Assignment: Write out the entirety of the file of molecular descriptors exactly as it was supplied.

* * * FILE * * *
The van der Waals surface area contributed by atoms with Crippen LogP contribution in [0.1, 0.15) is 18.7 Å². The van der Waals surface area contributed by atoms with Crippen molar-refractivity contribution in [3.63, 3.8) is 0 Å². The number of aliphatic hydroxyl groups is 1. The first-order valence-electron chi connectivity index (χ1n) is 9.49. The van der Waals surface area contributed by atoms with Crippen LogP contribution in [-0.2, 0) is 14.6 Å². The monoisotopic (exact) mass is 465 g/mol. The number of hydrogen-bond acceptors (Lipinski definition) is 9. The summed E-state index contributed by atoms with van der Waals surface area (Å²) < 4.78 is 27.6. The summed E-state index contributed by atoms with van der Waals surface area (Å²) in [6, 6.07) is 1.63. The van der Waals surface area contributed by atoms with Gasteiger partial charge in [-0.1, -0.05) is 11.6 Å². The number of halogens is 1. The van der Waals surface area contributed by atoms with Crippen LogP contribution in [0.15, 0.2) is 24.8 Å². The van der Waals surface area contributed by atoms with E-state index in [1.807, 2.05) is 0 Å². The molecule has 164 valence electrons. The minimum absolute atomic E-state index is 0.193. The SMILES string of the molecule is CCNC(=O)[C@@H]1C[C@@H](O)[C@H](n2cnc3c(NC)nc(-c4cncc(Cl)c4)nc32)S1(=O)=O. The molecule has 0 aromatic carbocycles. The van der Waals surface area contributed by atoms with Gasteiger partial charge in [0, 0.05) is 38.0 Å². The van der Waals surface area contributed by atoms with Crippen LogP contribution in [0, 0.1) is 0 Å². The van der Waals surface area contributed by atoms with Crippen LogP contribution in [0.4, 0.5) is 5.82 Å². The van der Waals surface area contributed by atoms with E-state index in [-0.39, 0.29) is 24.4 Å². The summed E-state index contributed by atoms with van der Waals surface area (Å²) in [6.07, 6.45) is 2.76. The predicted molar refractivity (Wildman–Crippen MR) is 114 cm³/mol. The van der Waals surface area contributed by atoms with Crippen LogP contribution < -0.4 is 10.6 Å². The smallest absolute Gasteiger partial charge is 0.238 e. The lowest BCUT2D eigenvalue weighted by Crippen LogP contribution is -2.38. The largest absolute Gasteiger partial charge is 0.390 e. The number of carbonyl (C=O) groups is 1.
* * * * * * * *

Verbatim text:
The van der Waals surface area contributed by atoms with Crippen LogP contribution in [0.1, 0.15) is 18.7 Å². The van der Waals surface area contributed by atoms with Crippen molar-refractivity contribution in [3.63, 3.8) is 0 Å². The number of aliphatic hydroxyl groups is 1. The first-order valence-electron chi connectivity index (χ1n) is 9.49. The van der Waals surface area contributed by atoms with Crippen LogP contribution in [-0.2, 0) is 14.6 Å². The monoisotopic (exact) mass is 465 g/mol. The number of hydrogen-bond acceptors (Lipinski definition) is 9. The summed E-state index contributed by atoms with van der Waals surface area (Å²) < 4.78 is 27.6. The summed E-state index contributed by atoms with van der Waals surface area (Å²) in [6, 6.07) is 1.63. The van der Waals surface area contributed by atoms with Gasteiger partial charge in [-0.1, -0.05) is 11.6 Å². The number of halogens is 1. The van der Waals surface area contributed by atoms with Crippen LogP contribution in [0.15, 0.2) is 24.8 Å². The van der Waals surface area contributed by atoms with E-state index in [1.807, 2.05) is 0 Å². The molecule has 164 valence electrons. The minimum absolute atomic E-state index is 0.193. The SMILES string of the molecule is CCNC(=O)[C@@H]1C[C@@H](O)[C@H](n2cnc3c(NC)nc(-c4cncc(Cl)c4)nc32)S1(=O)=O. The molecule has 0 aromatic carbocycles. The van der Waals surface area contributed by atoms with Gasteiger partial charge in [0, 0.05) is 38.0 Å². The van der Waals surface area contributed by atoms with Crippen LogP contribution in [0, 0.1) is 0 Å². The van der Waals surface area contributed by atoms with Crippen LogP contribution in [0.4, 0.5) is 5.82 Å². The van der Waals surface area contributed by atoms with E-state index in [-0.39, 0.29) is 24.4 Å². The summed E-state index contributed by atoms with van der Waals surface area (Å²) in [6.07, 6.45) is 2.76. The predicted molar refractivity (Wildman–Crippen MR) is 114 cm³/mol. The van der Waals surface area contributed by atoms with Crippen LogP contribution < -0.4 is 10.6 Å². The smallest absolute Gasteiger partial charge is 0.238 e. The lowest BCUT2D eigenvalue weighted by Crippen LogP contribution is -2.38. The largest absolute Gasteiger partial charge is 0.390 e. The number of carbonyl (C=O) groups is 1.